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If day trading, commodities or puts and calls are not arcane enough investing for you, I have three ideas that might intrigue.They are — in order of decreasing risk — investing in pending lawsuits, viatical or death bond investments, and factored structured payouts.
Structured payouts were created to save the recipients of lotteries, lawsuits and lump sum inheritances from themselves, families and “friends” (originally, in Canada for Thalidomide families).
The scary stats are that 25% of all substantial cash awards are gone within two months of receipt and 90% in five years. Structured payouts, usually in the form of annuities, are used to prevent that. And a variety of disability organisations, for instance, whose members might get such monies, do endorse the idea to protect them.
But annuities are rigid and circumstances may change in people’s lives to require a lump sum of money instead of a steady, smaller payout. The two ways of doing this are to take a loan against the principle and/or to simply sell the rights to future payouts. Sometimes there’s a real need or sometimes just an irresistible temptation to indulge in some big purchase or new investment sparks a hunt for relief. And where there is a perceived need, the market will respond.
So what’s the problem you say? I am an adult, it’s my money and I want/need it! OK, fair enough. But like all things financial, the devil is in the details. On the payee’s side, “transfer fees,” and a big discount rate may make the whole thing suddenly less palatable. (“You’re only going to pay me how much?!”) On the investor side, there has to be a reasonably safe and attractive return to warrant going into this murky business.
It is somewhat reassuring to know that there is both ample Federal and state regulation of such deals, also known as “factoring.” Also, the IRS has weighed in with details on the tax implications, which actually might be encouraging to some on both sides of the transaction. Structured payouts are considered asset-backed securities which lends an air of legitimacy.
The second offering for those of you who are either bored with standard investments or want to shoot for a higher return, and a step up in risk of course, are viatical buy-outs. These are life insurance policies where the insured is deemed to have less than two years to live but needs the money now. A perceived life expectancy of more than two years puts your insurance policy investment into a category called “death bonds.”
You, as investor, are named as beneficiary, and pay the insured some amount between the face value and the cash value of the policy. And/or you will continue to pay what are probably high premiums as long as the insured lives. The risk here is that there is no known date of death, so the return on the investment remains a question mark. If the insured dies sooner than the actuaries who calculate the odds/risk expected, your return will be substantially higher than if the insured responds to modern science and/or the miracles of the human spirit and lives longer. I know, it’s creepy, but where there is a need and a good profit to be made, somebody will step in.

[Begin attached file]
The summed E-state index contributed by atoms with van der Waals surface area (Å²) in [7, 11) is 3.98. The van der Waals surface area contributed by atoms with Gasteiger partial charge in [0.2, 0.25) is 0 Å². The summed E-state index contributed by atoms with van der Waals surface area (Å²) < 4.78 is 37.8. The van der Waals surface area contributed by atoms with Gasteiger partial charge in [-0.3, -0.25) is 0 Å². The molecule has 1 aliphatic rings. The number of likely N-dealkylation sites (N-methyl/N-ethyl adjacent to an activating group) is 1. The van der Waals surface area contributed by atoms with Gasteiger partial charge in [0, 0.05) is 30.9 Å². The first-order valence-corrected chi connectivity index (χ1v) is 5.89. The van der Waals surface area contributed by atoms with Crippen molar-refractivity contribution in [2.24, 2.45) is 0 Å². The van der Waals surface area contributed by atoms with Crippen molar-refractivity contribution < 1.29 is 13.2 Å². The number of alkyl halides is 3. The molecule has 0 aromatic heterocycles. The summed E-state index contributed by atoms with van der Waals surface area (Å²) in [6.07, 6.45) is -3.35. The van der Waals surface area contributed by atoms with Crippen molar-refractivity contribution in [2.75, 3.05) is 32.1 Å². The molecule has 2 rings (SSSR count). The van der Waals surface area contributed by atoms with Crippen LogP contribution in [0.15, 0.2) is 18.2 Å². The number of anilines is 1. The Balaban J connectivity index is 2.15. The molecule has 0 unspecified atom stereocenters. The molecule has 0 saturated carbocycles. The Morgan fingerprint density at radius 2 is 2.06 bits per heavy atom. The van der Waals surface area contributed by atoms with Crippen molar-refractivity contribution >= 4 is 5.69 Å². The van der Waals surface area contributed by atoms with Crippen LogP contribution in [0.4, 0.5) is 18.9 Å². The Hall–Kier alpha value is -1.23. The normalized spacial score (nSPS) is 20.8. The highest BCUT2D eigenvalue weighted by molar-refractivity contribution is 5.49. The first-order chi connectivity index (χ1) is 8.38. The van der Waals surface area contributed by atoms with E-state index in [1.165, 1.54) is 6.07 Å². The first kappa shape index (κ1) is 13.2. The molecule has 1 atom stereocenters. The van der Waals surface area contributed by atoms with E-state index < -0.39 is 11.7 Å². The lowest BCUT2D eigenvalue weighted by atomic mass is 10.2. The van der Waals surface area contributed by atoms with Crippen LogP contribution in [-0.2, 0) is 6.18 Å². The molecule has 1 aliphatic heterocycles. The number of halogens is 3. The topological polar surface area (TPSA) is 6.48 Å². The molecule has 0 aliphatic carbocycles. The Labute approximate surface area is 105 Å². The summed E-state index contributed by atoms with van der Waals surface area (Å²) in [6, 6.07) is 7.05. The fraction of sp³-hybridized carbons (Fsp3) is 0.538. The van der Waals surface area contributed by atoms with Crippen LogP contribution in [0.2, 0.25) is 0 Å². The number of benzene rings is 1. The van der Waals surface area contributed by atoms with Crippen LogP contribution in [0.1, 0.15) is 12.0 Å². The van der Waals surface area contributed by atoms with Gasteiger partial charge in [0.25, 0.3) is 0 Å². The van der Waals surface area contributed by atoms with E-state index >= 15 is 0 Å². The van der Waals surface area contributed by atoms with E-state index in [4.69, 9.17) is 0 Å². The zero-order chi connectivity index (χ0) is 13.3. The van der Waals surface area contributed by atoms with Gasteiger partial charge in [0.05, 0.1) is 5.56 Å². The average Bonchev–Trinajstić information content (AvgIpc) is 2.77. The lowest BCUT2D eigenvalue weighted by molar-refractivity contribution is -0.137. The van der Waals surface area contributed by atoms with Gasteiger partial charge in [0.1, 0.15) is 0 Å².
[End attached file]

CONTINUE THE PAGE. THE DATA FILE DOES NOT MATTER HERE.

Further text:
As you might guess, there are theoretical problems with this idea. First of all, there might be a temptation not to mention pre-existing conditions, such as a fatal illness, which will lead the insurance company to invalidate the policy leaving the investor high and dry. Secondly, what if a bad actor, or even organised crime, decides to invest in a bundle of insurance policies (yes, they are bundled just like mortgages to “minimize risk”) and kill the insured to increase the rate of return? Well, at least it represents a potential conflict of interest.
A few notes to finish this area. The whole idea was boosted into prominence by the early AIDS epidemic before there were effective treatments. And after a number of unscrupulous situations were exposed, 41 states have passed regulations governing the use of viaticals. So that by 2002, a study concluded that most parties involved were satisfied with the results.
The third area for you jaded investors to look at, and the highest risk, is investing in pending lawsuits. Lawyers are prohibited from lending their clients money and many plaintiffs need money for all of the reasons that you might imagine. The trick here is who and how to assess the chance of a big settlement or verdict that stands up to appeals, scrutiny and is actually paid out.
Many suits seem an unknown, long, chancy slog uphill. But if the stakes are high enough, and the negotiated payback percentage is high enough, sometimes as high as 50% of any received monies, then there are those high rollers willing to get involved.
I don’t know about you, but most doctors are pretty conservative folks who know how hard it is to earn a managed care buck. And looking at the high entry fee and risk of these kinds of deals seem to further crowd our ability to get a good night’s sleep. All of a sudden, that diversified 401(k) slowly compounding as we sleep seems like a much better idea. Sweet dreams.
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